Thursday, October 16, 2008
As Dan O’Neil, an entrepreneurial coach of the ASU Edson Student Entrepreneur Initiative programs, stated, “Entrepreneurship is the act of creating new ventures that generate and capture value by realizing opportunities through creativity, innovational, knowledge, skill, and passion while assembling resources and managing risks.” So what does this mean, exactly? The entrepreneurial spirit drives the American Economy. It is what makes someone start a new business, invent a new product, or create an organization that they envision.
If the idea of a career as an entrepreneur makes you cringe, then you are probably trying to picture yourself sitting in an office all day, pushing papers and answering phone class. In reality, an entrepreneur does work a lot harder than others, usually more than from 9-5 on Monday through Friday. That hard work and dedication, however, is what turned Bob Meyrowitz into the founder the UFC, for example. That same persistence and innovation is also what made Hugh Hefner a fortune as the owner, and Editor-in-Chief of Playboy magazine. Entrepreneurs see a vision, and then they work hard to turn that vision into a reality, taking risks along the way.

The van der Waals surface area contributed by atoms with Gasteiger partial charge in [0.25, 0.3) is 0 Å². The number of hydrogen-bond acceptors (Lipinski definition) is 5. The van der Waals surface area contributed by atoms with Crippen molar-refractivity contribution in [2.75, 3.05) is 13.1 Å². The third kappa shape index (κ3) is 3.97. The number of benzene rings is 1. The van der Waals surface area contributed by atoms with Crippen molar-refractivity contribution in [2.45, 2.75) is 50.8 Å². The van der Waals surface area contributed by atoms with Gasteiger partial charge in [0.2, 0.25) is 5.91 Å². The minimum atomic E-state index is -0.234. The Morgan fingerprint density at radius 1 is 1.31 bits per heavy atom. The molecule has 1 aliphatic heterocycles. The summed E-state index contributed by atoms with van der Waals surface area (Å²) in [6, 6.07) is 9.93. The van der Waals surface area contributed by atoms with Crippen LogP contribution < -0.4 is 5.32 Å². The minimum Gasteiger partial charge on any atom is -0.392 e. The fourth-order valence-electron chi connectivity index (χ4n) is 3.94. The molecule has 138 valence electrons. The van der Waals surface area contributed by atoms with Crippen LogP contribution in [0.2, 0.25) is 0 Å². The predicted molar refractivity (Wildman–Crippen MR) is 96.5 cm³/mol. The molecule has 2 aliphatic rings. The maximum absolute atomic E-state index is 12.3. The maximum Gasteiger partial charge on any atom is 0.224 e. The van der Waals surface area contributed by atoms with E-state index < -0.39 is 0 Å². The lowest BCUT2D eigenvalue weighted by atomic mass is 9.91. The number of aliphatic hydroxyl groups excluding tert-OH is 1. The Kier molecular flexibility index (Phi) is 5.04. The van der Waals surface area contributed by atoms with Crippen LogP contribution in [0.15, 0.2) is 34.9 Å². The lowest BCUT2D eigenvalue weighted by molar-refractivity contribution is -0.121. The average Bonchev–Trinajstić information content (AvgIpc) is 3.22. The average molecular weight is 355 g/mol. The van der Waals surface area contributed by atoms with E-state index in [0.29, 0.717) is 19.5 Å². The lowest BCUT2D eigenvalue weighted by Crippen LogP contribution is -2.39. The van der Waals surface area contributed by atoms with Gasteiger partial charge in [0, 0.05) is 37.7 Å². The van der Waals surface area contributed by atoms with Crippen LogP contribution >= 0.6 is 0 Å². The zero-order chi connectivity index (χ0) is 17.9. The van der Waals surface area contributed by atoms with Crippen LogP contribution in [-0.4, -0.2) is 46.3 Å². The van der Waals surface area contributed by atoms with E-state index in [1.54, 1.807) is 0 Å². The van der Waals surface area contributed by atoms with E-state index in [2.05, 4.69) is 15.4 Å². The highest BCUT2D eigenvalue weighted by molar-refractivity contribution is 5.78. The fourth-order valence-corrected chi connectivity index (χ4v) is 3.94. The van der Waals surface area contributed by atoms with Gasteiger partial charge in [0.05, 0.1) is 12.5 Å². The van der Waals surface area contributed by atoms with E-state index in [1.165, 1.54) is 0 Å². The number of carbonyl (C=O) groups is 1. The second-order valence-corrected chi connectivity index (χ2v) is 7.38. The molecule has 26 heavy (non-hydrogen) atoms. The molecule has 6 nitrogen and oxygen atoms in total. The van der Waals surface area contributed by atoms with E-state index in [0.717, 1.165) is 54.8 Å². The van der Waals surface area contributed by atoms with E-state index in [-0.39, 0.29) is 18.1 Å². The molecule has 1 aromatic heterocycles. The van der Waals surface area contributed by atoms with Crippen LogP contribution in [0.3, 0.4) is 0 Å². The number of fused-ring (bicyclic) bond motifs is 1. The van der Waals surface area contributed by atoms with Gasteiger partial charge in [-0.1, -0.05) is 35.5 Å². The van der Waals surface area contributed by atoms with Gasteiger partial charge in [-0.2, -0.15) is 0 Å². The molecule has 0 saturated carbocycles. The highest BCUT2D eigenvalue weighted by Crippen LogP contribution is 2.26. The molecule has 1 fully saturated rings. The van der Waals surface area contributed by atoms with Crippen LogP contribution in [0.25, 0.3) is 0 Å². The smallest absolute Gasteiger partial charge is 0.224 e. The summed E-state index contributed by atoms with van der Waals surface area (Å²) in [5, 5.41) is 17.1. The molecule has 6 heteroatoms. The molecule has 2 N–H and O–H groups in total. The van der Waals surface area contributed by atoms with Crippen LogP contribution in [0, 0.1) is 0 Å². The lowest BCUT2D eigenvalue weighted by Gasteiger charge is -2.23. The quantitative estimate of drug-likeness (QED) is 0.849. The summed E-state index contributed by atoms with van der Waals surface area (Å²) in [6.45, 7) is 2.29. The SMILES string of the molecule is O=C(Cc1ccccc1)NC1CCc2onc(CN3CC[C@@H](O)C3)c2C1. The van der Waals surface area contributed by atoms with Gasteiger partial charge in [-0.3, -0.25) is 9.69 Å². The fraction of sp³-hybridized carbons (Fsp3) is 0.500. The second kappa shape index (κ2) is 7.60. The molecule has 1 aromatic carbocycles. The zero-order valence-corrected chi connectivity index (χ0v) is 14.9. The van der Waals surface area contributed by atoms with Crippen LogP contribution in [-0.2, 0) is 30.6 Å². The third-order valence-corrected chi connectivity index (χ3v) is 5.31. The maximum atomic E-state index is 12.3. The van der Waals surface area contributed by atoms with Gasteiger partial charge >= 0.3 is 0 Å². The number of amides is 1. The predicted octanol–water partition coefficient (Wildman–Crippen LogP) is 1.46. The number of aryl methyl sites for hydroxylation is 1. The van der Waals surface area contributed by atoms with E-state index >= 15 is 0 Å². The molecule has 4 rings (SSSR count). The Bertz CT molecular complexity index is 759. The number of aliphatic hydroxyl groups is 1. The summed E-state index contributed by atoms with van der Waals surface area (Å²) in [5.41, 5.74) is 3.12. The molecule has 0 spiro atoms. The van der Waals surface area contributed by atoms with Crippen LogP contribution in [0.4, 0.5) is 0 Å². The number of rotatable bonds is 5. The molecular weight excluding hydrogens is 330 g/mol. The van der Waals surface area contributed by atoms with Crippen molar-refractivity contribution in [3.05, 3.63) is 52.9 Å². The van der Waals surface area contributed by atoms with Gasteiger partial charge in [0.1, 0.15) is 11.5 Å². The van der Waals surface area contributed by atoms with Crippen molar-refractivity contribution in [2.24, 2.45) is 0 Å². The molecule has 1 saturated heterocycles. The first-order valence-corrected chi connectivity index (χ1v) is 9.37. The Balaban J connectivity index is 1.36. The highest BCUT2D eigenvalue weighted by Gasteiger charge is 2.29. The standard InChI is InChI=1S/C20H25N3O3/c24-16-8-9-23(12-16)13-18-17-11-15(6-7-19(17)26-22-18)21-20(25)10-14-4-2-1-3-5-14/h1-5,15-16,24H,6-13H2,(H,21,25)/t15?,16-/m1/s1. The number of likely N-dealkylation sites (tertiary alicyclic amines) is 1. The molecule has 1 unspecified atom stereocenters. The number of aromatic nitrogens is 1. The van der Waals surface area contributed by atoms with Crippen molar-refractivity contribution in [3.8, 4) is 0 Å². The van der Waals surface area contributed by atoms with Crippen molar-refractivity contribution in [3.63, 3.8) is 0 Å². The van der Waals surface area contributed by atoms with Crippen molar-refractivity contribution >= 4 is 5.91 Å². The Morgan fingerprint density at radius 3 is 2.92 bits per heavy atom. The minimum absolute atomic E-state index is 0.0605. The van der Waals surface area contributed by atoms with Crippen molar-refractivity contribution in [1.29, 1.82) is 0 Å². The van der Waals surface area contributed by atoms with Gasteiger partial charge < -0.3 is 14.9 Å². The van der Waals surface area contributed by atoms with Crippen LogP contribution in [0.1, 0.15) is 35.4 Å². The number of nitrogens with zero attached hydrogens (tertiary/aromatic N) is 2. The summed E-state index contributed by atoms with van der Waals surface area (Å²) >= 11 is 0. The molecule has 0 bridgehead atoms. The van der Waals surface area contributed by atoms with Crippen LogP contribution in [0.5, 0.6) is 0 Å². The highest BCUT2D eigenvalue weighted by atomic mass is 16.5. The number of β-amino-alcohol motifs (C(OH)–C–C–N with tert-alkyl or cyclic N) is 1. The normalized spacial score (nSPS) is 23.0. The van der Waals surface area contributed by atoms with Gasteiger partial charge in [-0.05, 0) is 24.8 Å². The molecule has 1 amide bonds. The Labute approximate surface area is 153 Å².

Entrepreneurs decide which product/ service to promote in their new business based on three parts of the global market context; the economy, environment, and society. The economy deals with globalization, such as the world-wide web, which makes it possible to do business around the world. Entrepreneurs also take an environmental view to their businesses, and sometimes provide solutions to earth problems, such as pollution. They might even just have a more eco-friendly approach to how they run their business. The society approach deals with the developed world, and the developing world. This means that some people face challenges like poverty or sickness that their entrepreneurial venture might be able to help address.
As a student at Arizona State University, we have almost 60 entrepreneur related courses that we can take, and five different certificate programs to choose from in entrepreneurship. ASU has a number of programs to help all types of entrepreneur students start their own business. Last year alone, ASU helped 28 students to start their own business. The Entrepreneurial Advantage project, for example, helps ASU student lead teams to develop business concepts, prototype projects, and other entrepreneurial ventures.